Many members of the Destiny Council and the Minnesota destiny community in general recently made the drive out to Fargo for the regional that occurred this past weekend. I (Jon) decided to take a favorite deck of mine: Thrawn Talzin. I won’t go into too much detail about the tournament itself but I will say a few things. First, I was second after the 7 swiss rounds (6-1, I somehow managed to play FOUR OTKs in swiss…..) . Second, I made top 4, and had a real shot at making the Final and/or winning. However, Fantasy Flight had put me in an interesting position by sending out the World’s lottery results the day before. I knew that I had been accepted, and that Will Klein, a fellow team member and my top 4 opponent, had lost the lottery. With this in mind I conceded my top 4 match, not wanting to take away his chance at a World’s seat. All that to say that the deck performed exceptionally well. So the question is, can a Thrawn deck really be tier one? I’d say yes, and I hope this article can help highlight why.
One aspect of deck building that is currently criminally under-explored is one drop upgrades. The usual excuse is opportunity cost, that you simply can’t fit the cards in the deck. However, I feel that if we took the time to actually build decks around one drops, we’d discover some extremely mathematically efficient decks. One drops simply make the most bang for your buck. To help illustrate this, I’ll be discussing one of my favorite decks to play: ePhasma Talzin Greedo.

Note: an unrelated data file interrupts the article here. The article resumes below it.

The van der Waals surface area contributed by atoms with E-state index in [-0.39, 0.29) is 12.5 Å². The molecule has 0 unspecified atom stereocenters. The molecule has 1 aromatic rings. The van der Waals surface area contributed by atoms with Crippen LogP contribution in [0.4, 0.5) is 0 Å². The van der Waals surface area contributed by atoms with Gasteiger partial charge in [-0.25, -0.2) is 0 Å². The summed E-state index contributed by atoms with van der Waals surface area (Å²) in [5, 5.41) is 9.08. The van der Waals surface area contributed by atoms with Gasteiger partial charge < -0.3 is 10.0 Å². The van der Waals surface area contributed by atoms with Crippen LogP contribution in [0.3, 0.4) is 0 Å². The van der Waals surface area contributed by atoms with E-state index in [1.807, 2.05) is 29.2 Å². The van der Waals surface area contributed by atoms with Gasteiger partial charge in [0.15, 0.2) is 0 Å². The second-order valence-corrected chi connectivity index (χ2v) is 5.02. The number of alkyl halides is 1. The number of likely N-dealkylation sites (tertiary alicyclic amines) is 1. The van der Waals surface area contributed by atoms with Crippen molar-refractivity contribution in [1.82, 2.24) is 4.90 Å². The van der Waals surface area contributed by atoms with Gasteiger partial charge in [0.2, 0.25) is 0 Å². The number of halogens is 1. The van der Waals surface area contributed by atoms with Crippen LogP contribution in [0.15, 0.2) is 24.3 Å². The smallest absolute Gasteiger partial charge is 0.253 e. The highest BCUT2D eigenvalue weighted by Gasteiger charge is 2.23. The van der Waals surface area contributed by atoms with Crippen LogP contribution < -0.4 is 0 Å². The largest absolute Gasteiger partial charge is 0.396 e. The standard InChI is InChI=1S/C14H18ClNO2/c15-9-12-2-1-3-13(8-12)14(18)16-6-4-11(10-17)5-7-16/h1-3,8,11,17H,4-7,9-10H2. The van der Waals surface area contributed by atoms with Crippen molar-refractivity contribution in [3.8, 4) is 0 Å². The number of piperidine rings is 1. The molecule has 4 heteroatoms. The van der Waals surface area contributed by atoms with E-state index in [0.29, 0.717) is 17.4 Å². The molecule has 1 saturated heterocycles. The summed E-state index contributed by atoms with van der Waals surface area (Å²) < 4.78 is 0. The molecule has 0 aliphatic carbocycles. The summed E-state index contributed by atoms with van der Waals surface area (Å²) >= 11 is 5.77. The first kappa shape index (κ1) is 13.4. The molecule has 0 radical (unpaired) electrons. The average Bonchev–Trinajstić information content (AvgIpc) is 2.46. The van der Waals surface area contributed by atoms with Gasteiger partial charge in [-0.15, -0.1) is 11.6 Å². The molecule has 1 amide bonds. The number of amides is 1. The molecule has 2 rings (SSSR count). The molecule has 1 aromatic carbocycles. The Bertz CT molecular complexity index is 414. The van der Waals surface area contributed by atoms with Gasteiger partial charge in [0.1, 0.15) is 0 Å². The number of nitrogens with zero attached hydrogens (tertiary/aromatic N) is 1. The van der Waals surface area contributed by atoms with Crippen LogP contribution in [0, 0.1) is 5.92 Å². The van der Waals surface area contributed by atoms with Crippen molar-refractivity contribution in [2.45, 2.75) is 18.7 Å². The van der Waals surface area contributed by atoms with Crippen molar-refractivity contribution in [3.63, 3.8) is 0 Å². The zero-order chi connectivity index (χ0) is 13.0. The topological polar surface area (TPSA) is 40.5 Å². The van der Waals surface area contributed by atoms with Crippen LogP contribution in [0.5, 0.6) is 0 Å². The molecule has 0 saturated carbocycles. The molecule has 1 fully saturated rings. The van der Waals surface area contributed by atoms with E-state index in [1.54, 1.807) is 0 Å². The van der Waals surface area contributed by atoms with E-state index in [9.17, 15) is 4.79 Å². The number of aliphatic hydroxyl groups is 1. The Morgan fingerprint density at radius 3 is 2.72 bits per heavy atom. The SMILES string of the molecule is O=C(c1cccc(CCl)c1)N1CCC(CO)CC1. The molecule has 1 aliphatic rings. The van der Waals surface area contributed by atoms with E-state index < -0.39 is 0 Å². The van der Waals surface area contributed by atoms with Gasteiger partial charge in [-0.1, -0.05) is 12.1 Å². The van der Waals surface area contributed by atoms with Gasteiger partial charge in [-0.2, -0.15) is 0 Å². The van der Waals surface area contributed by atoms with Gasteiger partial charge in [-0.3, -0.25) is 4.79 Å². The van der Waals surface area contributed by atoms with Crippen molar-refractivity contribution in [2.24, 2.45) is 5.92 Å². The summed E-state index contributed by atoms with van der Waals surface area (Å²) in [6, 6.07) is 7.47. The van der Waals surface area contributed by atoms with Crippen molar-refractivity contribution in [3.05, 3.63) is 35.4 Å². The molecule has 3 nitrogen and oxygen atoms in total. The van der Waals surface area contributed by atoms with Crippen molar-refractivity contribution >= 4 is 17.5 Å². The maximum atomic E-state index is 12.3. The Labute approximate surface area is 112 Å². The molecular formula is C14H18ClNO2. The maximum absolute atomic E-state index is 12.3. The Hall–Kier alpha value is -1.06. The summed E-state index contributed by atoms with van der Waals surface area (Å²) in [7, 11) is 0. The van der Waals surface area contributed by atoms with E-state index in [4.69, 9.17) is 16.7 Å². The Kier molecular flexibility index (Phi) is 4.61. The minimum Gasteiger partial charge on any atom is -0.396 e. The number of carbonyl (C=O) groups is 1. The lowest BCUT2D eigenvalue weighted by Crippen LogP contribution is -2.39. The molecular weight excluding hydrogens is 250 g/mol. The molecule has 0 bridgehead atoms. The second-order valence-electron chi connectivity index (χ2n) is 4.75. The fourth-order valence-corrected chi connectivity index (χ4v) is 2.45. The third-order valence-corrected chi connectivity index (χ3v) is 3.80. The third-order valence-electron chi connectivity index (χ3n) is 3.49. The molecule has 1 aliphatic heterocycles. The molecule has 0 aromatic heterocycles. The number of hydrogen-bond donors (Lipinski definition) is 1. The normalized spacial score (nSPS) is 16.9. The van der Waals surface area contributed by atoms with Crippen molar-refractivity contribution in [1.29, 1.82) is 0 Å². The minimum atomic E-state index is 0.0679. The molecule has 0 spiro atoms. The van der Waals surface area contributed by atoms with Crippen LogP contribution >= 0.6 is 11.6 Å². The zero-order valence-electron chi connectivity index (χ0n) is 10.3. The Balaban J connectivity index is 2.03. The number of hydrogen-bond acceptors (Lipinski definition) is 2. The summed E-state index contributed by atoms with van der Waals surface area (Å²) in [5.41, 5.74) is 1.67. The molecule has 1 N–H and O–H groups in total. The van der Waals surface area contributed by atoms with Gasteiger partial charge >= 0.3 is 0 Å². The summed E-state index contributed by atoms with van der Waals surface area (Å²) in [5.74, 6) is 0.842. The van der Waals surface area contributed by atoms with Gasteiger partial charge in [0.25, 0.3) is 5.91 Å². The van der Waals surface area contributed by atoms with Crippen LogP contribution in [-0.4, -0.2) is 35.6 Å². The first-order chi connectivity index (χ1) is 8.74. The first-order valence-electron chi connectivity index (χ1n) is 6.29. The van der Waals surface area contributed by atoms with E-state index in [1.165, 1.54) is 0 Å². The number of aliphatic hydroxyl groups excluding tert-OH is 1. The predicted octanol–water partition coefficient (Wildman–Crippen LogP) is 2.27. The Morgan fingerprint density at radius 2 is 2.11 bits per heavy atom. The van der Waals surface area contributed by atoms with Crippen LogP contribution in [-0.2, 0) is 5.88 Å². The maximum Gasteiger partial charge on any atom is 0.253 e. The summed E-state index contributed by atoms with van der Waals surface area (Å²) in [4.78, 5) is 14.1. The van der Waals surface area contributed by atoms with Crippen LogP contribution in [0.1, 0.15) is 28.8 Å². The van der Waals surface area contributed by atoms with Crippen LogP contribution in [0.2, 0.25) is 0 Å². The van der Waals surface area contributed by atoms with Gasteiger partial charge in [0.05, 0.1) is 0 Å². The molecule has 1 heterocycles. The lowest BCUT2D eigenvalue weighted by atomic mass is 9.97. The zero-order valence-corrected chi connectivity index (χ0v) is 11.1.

We’ve all won or lost a game on the back of a perfect roll or draw. This form of variance is part of what makes card and dice games so great. They allow players of different skill levels to play on roughly equal terms. Without variance in the game, the better player would win 100% of the time. Despite the dual variance present in Destiny, you will find that the best players continue to find success from week to week and in the large events that have taken place. This is, in part, because of the consistency in their play and in the decks that they play. While I could go on and on about how to become a more consistent player, and I hope to in future articles, this article is focused on the role consistency plays in deck building and in the metagame.
Beginning our 14th straight month of winter this February, we packed up the car and set out across the frozen tundra that is Minnesota and Wisconsin. On the way there I call the hotel to check our reservation. “Sir, it looks like you had 1 room reserved for 8 adults last night.” Uh what? I wasn’t even aware that you could rent 1 single hotel room for 8 adults. We squared that situation and got some Micky D’s and finally arrived.
Portland’s regional event was one of the first glimpses we’ve had of the Legacies meta. It’s worth noting that starter set cards were not legal, but the results are still informative. This article will focus on the deck that placed #1, Hondo Poe.